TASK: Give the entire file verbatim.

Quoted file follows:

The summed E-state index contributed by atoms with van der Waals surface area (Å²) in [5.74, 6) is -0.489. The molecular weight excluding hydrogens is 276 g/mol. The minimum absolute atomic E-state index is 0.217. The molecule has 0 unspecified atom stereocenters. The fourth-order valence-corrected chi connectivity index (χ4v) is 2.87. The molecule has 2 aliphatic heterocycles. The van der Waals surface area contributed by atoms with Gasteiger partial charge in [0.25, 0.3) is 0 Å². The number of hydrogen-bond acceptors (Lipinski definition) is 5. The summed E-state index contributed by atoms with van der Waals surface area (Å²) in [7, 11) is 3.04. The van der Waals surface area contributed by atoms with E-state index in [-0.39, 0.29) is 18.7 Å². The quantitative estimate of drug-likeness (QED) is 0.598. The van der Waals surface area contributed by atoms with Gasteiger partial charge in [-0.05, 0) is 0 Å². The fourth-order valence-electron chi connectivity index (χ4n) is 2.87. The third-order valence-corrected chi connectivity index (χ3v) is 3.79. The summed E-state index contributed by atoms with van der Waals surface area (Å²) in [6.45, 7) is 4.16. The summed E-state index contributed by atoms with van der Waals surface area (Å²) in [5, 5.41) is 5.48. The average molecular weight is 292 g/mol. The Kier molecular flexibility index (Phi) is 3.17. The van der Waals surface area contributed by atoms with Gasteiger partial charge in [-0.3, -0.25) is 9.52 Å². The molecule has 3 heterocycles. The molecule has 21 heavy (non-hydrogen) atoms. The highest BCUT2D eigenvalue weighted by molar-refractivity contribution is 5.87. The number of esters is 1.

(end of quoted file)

The summed E-state index contributed by atoms with van der Waals surface area (Å²) in [5.74, 6) is -0.489. The molecular weight excluding hydrogens is 276 g/mol. The minimum absolute atomic E-state index is 0.217. The molecule has 0 unspecified atom stereocenters. The fourth-order valence-corrected chi connectivity index (χ4v) is 2.87. The molecule has 2 aliphatic heterocycles. The van der Waals surface area contributed by atoms with Gasteiger partial charge in [0.25, 0.3) is 0 Å². The number of hydrogen-bond acceptors (Lipinski definition) is 5. The summed E-state index contributed by atoms with van der Waals surface area (Å²) in [7, 11) is 3.04. The van der Waals surface area contributed by atoms with E-state index in [-0.39, 0.29) is 18.7 Å². The quantitative estimate of drug-likeness (QED) is 0.598. The van der Waals surface area contributed by atoms with Gasteiger partial charge in [-0.05, 0) is 0 Å². The fourth-order valence-electron chi connectivity index (χ4n) is 2.87. The third-order valence-corrected chi connectivity index (χ3v) is 3.79. The summed E-state index contributed by atoms with van der Waals surface area (Å²) in [6.45, 7) is 4.16. The summed E-state index contributed by atoms with van der Waals surface area (Å²) in [5, 5.41) is 5.48. The average molecular weight is 292 g/mol. The Kier molecular flexibility index (Phi) is 3.17. The van der Waals surface area contributed by atoms with Gasteiger partial charge in [-0.3, -0.25) is 9.52 Å². The molecule has 3 heterocycles. The molecule has 21 heavy (non-hydrogen) atoms. The highest BCUT2D eigenvalue weighted by molar-refractivity contribution is 5.87. The number of esters is 1.